PT. Joe Slovo very certainly was on the Central Committee, three people in our trial were on the Central Committee, Bram Fischer being one, Ivan Schermbrucker being another and Eli Weinberg being another. Moses Kotane, of course, was on the Central Committee. But what we're talking about is a very disrupted period for the SACP; some people fled into exile, some people were sent into exile, others remained within the country. It's very possible that individuals were co-opted onto the Central Committee in default of others more senior to them having left.

POM. My reading of the situation, and this is where I'd like you to correct me, would be that during that period after the Rivonia trial or with the Rivonia arrests it would appear to me that it was the SACP who held things together in terms of regrouping uMkhonto, carrying out the sabotage campaign, still maintaining underground cells, publications and things like that.

PT. I take your point, Padraig, but I think it's more radical than the way that you put it. The SACP formed uMkhonto and effectively ran it from the beginning even though only African people were permitted to have dual membership of the ANC and the SACP.

POM. Until Morogoro, yes.

PT. To all intents and purposes the SACP did run the ANC and so the perception of the Pan Africanists when they broke away in 1959 was substantially accurate and the perception of Ronald Reagan and Margaret Thatcher was substantially accurate. I've had correspondence in The London Review of Books on the topic of whether Nelson Mandela had been a member of the Communist Party or not, in conflict with Anthony Sampson. Now Anthony Sampson's authorised biography is deeply inadequate.

POM. Sure. Let's just skip it, OK?

PT. I'm very glad to hear you say that. Yes, he's a fellow traveller, period, and the scope of fellow travelling relating to South Africa is identical to fellow travelling in relation to the Soviet Union except that it was more modulated and it had a broader scope because of the different historical times basically.

POM. Now what case were you making for Mandela being a member?

PT. In the course of the Rivonia trial the documents emerged which Sampson touches on very briefly only not to deal with the matter at all adequately: that is a lengthy document in his own handwriting by Mandela which is basically, (I haven't seen it but I'm going on the basis of what I've read and my understanding), a transcript but partly a summary of Liu Shao-chi's text How to be a Good Communist.

POM. Whose text?

PT. The man who at that time was President of China, he was got rid of by Mao in the course of the Cultural Revolution, Liu Shao-chi. One of his best known texts which was translated by the Communist Party. We're talking about a period before the Sino-Soviet split and China as a third world country obviously carried great ripples of enthusiasm in a country like SA at that time without disturbing its basic pro-Moscow orientation in the CP. And so the issue is why should a leader of the African National Congress go to the trouble of writing out by hand this text by Liu that was very widely distributed in Communist parties at that time, particularly in, let's say, third world Communist parties.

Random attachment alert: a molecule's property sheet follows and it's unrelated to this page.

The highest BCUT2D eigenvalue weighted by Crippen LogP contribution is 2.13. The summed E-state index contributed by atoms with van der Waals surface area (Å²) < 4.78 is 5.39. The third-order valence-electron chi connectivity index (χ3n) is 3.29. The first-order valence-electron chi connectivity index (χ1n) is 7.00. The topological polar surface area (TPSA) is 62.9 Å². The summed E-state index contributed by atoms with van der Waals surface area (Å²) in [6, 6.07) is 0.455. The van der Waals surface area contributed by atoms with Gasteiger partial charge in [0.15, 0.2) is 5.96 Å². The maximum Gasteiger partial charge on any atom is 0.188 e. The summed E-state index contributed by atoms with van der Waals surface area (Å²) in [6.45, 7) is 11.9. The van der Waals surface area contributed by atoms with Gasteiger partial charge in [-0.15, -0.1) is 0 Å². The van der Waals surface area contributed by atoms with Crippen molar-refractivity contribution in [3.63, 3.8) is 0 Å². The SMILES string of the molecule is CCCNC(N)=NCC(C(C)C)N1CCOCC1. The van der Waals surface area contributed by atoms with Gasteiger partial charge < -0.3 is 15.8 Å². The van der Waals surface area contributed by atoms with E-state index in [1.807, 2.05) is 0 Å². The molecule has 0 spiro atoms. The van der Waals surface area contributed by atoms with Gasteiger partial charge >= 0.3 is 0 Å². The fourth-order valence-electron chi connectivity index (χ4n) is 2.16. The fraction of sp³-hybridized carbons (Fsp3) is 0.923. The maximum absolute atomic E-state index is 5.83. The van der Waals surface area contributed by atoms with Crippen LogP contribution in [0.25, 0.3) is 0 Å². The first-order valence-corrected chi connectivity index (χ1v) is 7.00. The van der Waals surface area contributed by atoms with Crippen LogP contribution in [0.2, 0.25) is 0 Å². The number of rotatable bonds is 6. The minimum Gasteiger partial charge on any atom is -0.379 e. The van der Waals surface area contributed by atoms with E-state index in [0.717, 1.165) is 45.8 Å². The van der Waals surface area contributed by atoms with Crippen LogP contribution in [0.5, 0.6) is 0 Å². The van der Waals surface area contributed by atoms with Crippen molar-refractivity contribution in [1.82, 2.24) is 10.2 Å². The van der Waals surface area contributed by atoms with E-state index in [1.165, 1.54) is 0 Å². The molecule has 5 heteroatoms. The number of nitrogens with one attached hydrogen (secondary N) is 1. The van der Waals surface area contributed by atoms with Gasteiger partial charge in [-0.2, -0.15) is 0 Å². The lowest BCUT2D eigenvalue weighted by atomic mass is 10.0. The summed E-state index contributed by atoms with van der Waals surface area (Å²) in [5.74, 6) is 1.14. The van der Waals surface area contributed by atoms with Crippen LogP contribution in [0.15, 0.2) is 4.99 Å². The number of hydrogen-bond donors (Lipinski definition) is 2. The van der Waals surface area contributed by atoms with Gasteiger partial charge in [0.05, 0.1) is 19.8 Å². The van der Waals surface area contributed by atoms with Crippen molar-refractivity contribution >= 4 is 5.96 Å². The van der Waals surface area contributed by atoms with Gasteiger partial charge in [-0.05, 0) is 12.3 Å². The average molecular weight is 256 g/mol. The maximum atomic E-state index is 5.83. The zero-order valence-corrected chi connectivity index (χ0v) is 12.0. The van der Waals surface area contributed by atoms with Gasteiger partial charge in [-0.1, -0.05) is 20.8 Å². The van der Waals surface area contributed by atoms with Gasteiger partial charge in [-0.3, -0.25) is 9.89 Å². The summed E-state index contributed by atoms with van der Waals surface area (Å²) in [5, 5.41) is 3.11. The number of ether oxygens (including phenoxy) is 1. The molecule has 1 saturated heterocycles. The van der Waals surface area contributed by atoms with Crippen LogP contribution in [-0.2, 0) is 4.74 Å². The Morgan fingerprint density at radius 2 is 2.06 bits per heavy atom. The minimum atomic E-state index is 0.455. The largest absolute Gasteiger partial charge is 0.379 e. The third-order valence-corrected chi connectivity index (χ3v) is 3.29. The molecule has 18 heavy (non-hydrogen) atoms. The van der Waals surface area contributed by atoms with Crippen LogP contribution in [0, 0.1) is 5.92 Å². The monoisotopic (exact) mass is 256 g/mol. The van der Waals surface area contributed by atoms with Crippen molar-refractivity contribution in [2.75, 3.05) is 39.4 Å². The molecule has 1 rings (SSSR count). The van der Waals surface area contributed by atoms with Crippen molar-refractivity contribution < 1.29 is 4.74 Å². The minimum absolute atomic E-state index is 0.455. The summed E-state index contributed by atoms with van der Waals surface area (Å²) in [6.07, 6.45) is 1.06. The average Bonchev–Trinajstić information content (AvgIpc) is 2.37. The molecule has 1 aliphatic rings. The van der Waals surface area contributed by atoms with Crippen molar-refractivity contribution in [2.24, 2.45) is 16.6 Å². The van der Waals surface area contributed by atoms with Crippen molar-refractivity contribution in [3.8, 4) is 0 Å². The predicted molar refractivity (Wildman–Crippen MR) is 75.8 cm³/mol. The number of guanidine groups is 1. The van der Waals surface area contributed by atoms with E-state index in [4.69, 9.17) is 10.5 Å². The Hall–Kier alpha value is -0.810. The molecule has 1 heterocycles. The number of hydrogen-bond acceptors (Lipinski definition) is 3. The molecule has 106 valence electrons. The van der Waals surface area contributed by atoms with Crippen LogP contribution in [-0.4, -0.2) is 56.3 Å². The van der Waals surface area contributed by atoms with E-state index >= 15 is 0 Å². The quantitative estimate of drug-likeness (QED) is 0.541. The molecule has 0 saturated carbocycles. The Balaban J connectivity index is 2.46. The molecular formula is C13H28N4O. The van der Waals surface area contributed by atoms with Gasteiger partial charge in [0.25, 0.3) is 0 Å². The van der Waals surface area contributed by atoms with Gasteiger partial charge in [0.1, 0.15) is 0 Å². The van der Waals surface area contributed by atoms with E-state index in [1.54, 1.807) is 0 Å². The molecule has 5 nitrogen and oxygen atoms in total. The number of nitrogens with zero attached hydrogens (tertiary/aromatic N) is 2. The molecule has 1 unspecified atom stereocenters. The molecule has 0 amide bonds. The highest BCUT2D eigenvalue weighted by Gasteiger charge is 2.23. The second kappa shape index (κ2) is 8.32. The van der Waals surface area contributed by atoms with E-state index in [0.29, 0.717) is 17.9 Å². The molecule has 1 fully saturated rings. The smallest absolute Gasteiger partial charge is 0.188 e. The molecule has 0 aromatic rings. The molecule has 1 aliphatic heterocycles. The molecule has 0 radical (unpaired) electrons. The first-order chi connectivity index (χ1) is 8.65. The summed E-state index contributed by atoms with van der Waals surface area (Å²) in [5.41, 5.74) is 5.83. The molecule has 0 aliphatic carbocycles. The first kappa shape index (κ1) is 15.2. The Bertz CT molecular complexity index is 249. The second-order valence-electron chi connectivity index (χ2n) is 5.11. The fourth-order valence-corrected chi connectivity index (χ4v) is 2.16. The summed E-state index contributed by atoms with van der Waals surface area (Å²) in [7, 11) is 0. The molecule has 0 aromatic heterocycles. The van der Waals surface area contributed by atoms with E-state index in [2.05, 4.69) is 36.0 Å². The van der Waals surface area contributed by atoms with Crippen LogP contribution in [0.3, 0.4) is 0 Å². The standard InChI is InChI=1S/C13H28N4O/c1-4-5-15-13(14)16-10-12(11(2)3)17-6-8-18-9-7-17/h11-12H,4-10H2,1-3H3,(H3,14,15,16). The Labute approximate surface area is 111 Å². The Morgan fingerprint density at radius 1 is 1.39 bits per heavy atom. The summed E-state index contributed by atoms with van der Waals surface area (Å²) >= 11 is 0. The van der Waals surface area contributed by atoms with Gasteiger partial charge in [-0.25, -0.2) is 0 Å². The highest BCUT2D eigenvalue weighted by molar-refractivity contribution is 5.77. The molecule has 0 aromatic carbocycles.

. In addition to that Mandela wrote some words of his own which Sampson quotes to the effect that under communism SA would be a land of milk and honey, there would be no unemployment, etc., etc. Something like that. Now again, I haven't seen the original document but any historian, any biographer of quality would have treated this text as something to be explored, posing many, many questions. Now that Sampson doesn't do. I've also heard that my suspicion, it's more than a suspicion, my judgement that Mandela had for a period of time been a member of the Communist Party, certainly one member of the people on trial at Rivonia agrees with my perception on that, a person who also was a member of the Communist Party.

POM. That person is dead now I assume?

PT. I'm not going to give a name.

POM. Dead or alive?

PT. I'm not going to give a name.

POM. No, I didn't ask for a name.

PT. It was a personal conversation and I'm not going to give a name to it. I set out my arguments a couple of years ago in the correspondence columns of The London Review of Books in response to Sampson's biography and Sampson then took issue in the correspondence columns with me on this point. The basic thing, I think, to be understood, I'm sure you've already perceived this, that the nature of the struggle in SA was very, very different from the struggle in Ireland and the role of Marxism in it is one of the most major differences.